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  • Writer's pictureTara O'Brien

Self Perception Matters

...I think I can...

...I think I can...

...I think I can...

You may remember the story of The Little Engine That Could. It tells the story of a small steam engine full of heavy toys struggling to climb a giant hill. While climbing the hill the engine chanted, "...I think I can, I think I can..." gradually believing that it could achieve success and eventually saying, "...I know I can...I know I can..." This heartwarming story is meant to illustrate a lesson. What we believe about ourselves matters and creates real and tangible change.

Teachers are Powerful

As teachers we play an important role in how students see themselves. How we talk to and treat students has a real impact in their beliefs about themselves and the capabilities they develop. Self perception matters and students who believe that their efforts will eventually succeed work harder in school, care more about school, and take more academic risks.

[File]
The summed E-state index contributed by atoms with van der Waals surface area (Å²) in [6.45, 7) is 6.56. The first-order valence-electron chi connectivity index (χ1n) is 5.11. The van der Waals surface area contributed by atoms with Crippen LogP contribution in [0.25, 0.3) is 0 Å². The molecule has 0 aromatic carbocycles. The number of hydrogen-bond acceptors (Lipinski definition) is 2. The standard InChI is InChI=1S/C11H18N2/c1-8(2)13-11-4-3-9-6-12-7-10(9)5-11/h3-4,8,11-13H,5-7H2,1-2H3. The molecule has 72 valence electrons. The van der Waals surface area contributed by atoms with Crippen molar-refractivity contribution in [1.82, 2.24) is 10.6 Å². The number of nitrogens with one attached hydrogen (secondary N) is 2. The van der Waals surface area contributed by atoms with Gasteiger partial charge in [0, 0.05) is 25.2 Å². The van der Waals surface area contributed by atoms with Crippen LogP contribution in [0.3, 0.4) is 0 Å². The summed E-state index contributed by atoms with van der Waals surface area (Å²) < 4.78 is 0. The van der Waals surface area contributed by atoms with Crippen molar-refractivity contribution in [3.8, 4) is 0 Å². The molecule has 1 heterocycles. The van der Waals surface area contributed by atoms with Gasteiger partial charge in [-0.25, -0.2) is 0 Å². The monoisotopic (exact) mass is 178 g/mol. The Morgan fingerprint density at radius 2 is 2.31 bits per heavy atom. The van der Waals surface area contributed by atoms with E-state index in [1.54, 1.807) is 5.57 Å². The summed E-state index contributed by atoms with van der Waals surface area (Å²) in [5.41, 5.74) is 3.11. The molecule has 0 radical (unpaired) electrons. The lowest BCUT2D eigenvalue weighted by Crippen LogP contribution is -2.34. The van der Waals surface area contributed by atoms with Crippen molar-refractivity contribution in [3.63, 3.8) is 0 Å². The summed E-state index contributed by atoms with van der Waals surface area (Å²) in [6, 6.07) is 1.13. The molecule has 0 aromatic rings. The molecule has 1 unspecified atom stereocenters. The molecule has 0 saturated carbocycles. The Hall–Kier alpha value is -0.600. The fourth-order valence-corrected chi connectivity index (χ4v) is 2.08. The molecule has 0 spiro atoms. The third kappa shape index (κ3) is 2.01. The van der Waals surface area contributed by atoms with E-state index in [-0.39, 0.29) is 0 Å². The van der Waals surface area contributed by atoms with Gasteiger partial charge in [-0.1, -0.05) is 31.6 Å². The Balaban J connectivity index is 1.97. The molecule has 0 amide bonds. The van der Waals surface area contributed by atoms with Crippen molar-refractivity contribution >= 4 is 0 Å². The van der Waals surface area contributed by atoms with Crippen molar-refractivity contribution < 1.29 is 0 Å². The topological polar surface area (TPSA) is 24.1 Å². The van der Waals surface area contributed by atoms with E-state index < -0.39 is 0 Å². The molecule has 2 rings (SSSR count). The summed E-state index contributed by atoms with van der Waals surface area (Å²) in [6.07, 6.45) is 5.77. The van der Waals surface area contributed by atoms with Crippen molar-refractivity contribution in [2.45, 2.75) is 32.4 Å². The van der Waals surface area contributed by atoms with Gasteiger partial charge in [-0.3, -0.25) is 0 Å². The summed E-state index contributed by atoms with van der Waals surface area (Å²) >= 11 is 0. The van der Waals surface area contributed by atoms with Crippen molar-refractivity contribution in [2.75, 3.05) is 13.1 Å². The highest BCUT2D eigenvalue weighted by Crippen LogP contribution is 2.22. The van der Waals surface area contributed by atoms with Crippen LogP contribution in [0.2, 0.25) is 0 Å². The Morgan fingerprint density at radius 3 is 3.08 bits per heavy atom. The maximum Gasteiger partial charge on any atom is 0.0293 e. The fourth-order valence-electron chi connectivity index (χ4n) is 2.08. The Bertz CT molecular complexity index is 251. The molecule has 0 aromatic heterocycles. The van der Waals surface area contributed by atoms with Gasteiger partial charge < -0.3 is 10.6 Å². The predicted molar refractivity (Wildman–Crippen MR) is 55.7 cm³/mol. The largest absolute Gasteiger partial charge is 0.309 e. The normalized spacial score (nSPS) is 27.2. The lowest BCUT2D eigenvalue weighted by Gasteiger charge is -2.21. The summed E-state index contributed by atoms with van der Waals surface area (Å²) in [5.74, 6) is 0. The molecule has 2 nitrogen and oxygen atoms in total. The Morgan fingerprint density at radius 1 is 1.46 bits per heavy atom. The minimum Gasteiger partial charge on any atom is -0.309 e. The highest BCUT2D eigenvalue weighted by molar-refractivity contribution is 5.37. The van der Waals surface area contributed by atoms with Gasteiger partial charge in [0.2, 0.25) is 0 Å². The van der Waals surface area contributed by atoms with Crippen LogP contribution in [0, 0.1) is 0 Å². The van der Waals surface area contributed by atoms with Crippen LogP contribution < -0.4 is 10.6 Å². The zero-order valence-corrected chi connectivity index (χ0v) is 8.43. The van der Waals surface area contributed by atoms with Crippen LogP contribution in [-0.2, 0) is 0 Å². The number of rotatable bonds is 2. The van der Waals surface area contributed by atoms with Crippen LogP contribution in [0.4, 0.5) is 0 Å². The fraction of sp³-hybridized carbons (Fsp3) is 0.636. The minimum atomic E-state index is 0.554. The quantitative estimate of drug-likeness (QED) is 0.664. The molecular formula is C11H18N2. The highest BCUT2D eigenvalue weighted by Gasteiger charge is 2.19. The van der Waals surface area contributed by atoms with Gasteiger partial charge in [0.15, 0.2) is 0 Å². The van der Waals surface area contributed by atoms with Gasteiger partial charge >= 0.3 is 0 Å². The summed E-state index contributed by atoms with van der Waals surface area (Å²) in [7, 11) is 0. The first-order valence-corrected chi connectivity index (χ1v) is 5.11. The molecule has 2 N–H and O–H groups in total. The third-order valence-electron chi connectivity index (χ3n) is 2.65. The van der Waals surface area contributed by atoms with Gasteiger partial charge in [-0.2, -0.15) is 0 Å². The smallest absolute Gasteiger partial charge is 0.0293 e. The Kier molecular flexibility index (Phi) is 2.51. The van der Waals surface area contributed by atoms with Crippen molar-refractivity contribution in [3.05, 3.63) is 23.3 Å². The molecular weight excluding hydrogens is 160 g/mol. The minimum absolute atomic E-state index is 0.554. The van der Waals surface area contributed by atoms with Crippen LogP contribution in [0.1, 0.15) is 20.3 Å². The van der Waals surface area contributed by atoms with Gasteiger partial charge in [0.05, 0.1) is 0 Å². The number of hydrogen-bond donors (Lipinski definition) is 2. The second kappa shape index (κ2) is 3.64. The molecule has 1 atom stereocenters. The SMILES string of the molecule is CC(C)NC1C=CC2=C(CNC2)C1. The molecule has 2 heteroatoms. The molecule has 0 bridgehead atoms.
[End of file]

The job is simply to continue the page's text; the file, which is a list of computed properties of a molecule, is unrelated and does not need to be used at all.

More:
What Can I Do?

Firstly, change the way that you see your students. Don't just focus on the weaknesses of students but focus on strengths and build on them. Children need to know their strengths and feel capable and successful. Believe that every child can succeed!

What you think about your students matters.

Secondly, reinforce and encourage student effort. "Catch" students persevering through a challenge and encourage that effort. Focus more on the process of learning and growth achieved and less on product or outcome.

Thirdly, model positive self-perception aloud. It may sound, and even look, a bit silly...but, model positive self perception when interacting with students. One effective strategy is using a "feeling statement." For example, when working with a student on a math problem I could say aloud, "I feel proud when I preserver" or "I feel happy about learning this new math skill." Positive self-perception can be taught and learned through explicit and implicit instruction, consistent routines and support, and practice.

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